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Cool Insuring Arena poised for roof replacement and busy winter season

Cool Insuring Arena

A large tent was set up in front of Cool Insuring Arena in Glens Falls last week, though it's unclear what was taking place inside. Officials would not say. Around this time last year, an Animal Planet film crew recorded an installment of its annual "Puppy Bowl" at the arena. 

GLENS FALLS — The long-awaited roof replacement at Cool Insuring Arena will have to wait a little longer due to supply-chain issues brought on by the pandemic.

Construction on the sprawling arena roof — originally expected to be completed by the end of summer — is now expected to start in December, according to Jeff Mead, the arena’s general manager.

“Like a lot of other industries, there are some supply-chain issues getting the product into Glens Falls,” he said. “The current plan is a December start and an April or May finish.”

In June, the Common Council awarded a $1.7 million contract to Titan Roofing of Albany to replace the 54,000-square-foot roof that for years has been plagued by leaks.

Operational costs for the city-owned arena are covered by Adirondack Civic Center Coalition, but maintenance expenses are paid by the city.

Construction is now slated to begin in the middle of the Adirondack Thunder’s upcoming season, though Mead said the project will not interfere with the returning ECHL team.

Last season’s Thunder schedule was canceled due to the pandemic, but Mead said fans are excited for the team’s return.

Season ticket sales are up 7% compared to the 2019-20 season, which was cut short by the onset of the pandemic.

Mead said the surging virus was a concern heading into the new season, and while it’s unclear just how full the arena will be when the Thunder take the ice, early indications have been promising.

“I think our fans missed Thunder hockey,” he said. “There’s a small percentage who are still on the fence and haven’t made the decision to come back and certainly that may be due to COVID, but overall, most of our fans are encouraged to come back to the arena.”

Mead said arena staff members are finalizing safety protocols for the upcoming season and he expects additional details to be released in the coming days. He declined to discuss the policies on Friday until they were finalized.

Preseason training camp protocols restrict access to certain sections and require face masks for unvaccinated individuals except while eating. Fully vaccinated individuals are also encouraged to wear a mask at all times, according to the guidelines.

Arenas and stadiums across the state have required proof of vaccination in order to attend events, but those decisions have been made by arena operators following recommendations from local health departments.

“We’ve always followed the local, state and CDC guidance and we’re going to continue to do that,” Mead said. “Once we get them finalized, we’re going to put them out to our Thunder fans … and then we’ll go from there.”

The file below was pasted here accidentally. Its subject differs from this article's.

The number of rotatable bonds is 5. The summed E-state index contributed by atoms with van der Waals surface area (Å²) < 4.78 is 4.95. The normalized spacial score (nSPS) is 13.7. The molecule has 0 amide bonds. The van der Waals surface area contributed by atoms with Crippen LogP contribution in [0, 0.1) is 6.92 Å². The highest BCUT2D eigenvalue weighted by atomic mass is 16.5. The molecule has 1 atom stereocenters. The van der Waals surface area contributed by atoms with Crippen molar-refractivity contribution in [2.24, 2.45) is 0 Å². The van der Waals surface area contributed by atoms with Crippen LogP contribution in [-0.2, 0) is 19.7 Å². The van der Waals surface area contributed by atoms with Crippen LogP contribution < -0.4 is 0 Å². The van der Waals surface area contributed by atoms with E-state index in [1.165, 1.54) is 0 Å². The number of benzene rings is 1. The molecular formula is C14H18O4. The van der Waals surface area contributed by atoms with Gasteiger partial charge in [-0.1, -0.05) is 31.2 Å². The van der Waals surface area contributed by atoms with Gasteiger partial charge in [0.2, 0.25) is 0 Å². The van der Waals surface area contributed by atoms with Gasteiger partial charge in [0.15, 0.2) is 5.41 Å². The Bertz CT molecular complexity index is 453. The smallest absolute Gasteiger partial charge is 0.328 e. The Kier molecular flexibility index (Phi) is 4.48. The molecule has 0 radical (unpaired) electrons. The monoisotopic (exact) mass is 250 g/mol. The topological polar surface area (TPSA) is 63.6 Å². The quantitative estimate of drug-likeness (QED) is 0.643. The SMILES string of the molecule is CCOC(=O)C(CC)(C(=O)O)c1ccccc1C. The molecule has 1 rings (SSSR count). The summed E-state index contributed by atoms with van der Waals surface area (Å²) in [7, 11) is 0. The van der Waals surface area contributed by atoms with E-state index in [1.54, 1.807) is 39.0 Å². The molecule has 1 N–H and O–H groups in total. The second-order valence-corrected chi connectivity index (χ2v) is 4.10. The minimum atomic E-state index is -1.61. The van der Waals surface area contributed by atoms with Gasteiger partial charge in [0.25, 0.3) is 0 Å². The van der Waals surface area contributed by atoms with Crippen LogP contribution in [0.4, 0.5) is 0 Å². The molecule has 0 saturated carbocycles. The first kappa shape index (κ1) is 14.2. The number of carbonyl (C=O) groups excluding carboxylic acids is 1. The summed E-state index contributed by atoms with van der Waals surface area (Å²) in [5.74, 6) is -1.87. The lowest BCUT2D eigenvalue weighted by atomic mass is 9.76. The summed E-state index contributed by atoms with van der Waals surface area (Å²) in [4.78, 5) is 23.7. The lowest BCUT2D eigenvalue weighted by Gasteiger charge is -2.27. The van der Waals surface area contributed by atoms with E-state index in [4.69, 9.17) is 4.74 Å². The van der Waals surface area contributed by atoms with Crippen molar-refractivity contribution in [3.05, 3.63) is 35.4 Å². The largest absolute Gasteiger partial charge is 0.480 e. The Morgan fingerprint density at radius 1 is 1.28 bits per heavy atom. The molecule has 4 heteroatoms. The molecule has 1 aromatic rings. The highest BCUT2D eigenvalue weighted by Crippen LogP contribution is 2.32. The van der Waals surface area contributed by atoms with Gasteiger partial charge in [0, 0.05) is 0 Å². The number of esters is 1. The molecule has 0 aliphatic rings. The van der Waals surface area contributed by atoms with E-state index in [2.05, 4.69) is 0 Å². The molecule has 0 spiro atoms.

With the exception of a few local events and the filming for last February’s installment of the “Puppy Bowl,” the arena has mostly sat dormant throughout the pandemic, but the downtown facility is poised to come back to life in the coming weeks.

The walking program will be reinstated in the days ahead and the Adirondack Stampede Rodeo, an annual event lost to the pandemic, is scheduled to return in November.

And hockey won’t be the only sport played at the arena in the coming months. The annual state high school volleyball and basketball tournaments have already been scheduled for early next year, Mead said.

Staff members are in the process of finalizing a number of concerts for early next year, too.

The arena has been hosting some type of production for the last two weeks. On Friday, a pair of television production trucks were parked at the rear of the facility and a number of tables were spotted under a large tent near the box office.

An Animal Planet film crew recorded last February’s installment of its annual “Puppy Bowl” around this same time last year, though it’s unclear if the production is again being produced in Glens Falls.

Mead declined to provide details.

“It’s a private event and they’ve been here for the last 10 days,” he said. “At this time, I’m not at liberty to tell you what the actual event is.”

Still, he said, the future of the arena is encouraging.

“I think there’s definitely interest,” Mead said. “It seems like a lot of people are going back to events, which is encouraging in general.”

Chad Arnold is a reporter for The Post-Star covering the city of Glens Falls and the town and village of Lake George and Washington County government. Follow him on Twitter @ChadGArnold.


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